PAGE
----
Certainly the conditions in the suburban slums of Paris are difficult. Unemployment is twice the national average, which is almost incomprehensible as overal French unemployment hovers around 10%. But how can residents justify burning hundreds of automobiles and many buildings? How will that serve to move their communities forward?
As the battle to replace Chirac heats up, Dominique de Villepin and Nicolas Sarkozy are using the riots to build support for their candidacy. But if you thought American politics were ugly, listen to what these two are saying:
- Sarkozy has called the rioters "scum" and vowed to "hose down" the rioters. But at the same time, he's advocating "positive discrimination" measures related to jobs and education which would give preferential treatment to immigrants. He's also advocating state funding for Imams, and for Mosque construction. Yikes.
- de Villepin is Chirac's protege. Yikes.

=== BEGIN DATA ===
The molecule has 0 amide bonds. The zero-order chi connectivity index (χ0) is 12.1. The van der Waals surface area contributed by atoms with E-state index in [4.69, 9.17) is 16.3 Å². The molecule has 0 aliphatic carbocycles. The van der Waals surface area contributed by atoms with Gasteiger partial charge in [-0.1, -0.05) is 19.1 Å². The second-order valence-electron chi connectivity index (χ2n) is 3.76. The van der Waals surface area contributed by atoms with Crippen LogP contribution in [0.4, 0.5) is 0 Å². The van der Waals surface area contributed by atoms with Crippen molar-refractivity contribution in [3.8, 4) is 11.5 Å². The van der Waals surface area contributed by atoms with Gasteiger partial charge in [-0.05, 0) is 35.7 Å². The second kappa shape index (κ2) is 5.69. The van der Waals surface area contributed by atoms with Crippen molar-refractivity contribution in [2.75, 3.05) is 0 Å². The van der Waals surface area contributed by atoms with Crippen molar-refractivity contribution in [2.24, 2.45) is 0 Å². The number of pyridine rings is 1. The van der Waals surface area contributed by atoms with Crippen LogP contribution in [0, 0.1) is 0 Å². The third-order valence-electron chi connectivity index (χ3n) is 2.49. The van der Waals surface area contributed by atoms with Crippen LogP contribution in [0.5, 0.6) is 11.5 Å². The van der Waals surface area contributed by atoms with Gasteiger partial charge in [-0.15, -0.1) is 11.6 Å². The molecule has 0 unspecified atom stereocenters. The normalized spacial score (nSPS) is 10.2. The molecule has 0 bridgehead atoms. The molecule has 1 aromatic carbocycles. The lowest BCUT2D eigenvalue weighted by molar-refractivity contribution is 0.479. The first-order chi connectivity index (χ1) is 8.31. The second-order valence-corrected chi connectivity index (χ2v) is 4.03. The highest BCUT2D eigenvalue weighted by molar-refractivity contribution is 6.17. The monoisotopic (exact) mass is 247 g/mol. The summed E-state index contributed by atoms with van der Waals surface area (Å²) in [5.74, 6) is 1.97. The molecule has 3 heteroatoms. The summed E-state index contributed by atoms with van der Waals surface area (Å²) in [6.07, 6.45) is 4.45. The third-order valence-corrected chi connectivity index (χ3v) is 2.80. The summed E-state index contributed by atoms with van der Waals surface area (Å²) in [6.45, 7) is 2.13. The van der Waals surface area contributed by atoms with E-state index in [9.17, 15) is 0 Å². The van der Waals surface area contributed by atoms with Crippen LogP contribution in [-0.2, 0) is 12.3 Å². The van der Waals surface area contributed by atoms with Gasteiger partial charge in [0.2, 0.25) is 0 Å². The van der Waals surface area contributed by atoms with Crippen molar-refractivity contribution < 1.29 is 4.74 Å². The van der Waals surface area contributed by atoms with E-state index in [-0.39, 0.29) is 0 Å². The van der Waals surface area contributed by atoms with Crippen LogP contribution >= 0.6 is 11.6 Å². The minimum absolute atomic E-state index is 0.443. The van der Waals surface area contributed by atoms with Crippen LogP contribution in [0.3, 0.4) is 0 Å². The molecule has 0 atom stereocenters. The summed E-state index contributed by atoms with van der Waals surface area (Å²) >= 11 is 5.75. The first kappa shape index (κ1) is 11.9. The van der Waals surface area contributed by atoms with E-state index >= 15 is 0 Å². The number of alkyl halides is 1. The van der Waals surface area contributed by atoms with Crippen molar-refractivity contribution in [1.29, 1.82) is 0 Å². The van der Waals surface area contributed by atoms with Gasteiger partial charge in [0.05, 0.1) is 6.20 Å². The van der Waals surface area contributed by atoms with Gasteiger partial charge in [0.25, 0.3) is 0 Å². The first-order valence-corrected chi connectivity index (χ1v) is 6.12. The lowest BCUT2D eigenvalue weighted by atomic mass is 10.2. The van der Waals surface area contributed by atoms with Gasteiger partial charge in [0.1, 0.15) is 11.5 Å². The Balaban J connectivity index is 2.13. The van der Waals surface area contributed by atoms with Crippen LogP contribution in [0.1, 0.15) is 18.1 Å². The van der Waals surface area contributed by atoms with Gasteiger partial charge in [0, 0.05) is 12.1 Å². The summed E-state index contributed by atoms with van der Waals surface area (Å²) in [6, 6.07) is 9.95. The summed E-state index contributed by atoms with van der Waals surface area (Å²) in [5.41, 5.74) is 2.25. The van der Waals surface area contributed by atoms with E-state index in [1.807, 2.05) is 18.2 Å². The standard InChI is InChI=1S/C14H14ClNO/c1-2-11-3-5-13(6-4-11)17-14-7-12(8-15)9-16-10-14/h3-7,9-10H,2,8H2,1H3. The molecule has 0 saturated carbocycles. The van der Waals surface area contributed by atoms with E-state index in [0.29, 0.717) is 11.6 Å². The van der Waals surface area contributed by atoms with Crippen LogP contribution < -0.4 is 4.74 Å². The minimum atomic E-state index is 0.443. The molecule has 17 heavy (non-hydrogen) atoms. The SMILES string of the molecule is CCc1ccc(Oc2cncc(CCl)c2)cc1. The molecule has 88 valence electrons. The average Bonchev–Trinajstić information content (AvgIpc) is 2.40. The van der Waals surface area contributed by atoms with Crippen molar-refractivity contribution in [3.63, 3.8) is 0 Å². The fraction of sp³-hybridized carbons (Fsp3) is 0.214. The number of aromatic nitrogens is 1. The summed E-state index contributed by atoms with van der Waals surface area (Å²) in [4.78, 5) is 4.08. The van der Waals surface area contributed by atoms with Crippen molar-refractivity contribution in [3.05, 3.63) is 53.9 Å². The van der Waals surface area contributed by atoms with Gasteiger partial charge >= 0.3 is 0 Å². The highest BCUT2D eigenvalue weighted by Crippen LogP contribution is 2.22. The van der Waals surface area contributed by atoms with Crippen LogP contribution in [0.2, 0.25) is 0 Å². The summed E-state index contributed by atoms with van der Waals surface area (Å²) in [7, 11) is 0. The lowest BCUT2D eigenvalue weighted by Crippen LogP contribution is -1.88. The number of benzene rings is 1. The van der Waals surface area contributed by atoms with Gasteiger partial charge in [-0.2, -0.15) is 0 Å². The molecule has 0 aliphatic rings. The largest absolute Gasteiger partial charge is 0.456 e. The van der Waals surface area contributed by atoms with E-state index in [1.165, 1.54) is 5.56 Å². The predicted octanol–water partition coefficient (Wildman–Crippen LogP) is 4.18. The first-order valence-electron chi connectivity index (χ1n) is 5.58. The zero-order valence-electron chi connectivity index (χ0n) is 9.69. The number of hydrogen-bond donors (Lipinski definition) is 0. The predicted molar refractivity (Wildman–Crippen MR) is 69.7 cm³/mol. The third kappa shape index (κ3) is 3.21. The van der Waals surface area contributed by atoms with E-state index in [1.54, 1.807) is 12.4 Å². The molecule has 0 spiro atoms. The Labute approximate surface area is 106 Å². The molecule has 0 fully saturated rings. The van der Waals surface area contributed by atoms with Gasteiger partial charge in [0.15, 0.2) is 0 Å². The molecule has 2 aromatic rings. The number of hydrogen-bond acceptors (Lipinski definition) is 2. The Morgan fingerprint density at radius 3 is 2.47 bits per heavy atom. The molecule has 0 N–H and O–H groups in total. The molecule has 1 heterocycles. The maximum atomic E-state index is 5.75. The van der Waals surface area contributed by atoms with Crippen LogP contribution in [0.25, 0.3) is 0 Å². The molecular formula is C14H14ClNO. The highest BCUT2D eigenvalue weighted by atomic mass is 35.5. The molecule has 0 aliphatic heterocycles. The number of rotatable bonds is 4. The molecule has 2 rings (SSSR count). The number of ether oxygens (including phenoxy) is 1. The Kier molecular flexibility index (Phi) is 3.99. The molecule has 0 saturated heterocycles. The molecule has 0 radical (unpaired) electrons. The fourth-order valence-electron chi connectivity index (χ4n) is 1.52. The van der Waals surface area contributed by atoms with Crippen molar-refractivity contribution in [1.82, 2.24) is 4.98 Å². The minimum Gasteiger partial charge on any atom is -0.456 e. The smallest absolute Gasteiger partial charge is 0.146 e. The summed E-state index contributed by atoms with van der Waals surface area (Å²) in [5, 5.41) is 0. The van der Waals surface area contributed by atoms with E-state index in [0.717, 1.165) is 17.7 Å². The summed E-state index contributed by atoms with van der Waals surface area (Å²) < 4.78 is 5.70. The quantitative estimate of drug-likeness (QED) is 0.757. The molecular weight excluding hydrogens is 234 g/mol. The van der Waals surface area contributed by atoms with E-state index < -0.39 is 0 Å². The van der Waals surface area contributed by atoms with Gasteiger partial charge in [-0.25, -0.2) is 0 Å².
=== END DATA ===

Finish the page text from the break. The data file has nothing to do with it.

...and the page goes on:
From 10,000 miles away, clearly I'm not qualified to judge whether or not the Muslim immigrants from North Africa, who apparently are mostly French speaking, are being effectively integrated into French society. If not, is it the fault of the French, or the immigrants? More importantly, how much is France's socialistic economy to blame which insufficiently encourages entrepreneurship? In the United States, immigrants quickly setup businesses and go to work, whether or not they can speak the English language.
I would suggest that Chirac, de Villepin, and Sarkozy all take a closer look at the US economic model for guidance on how to solve this challenge.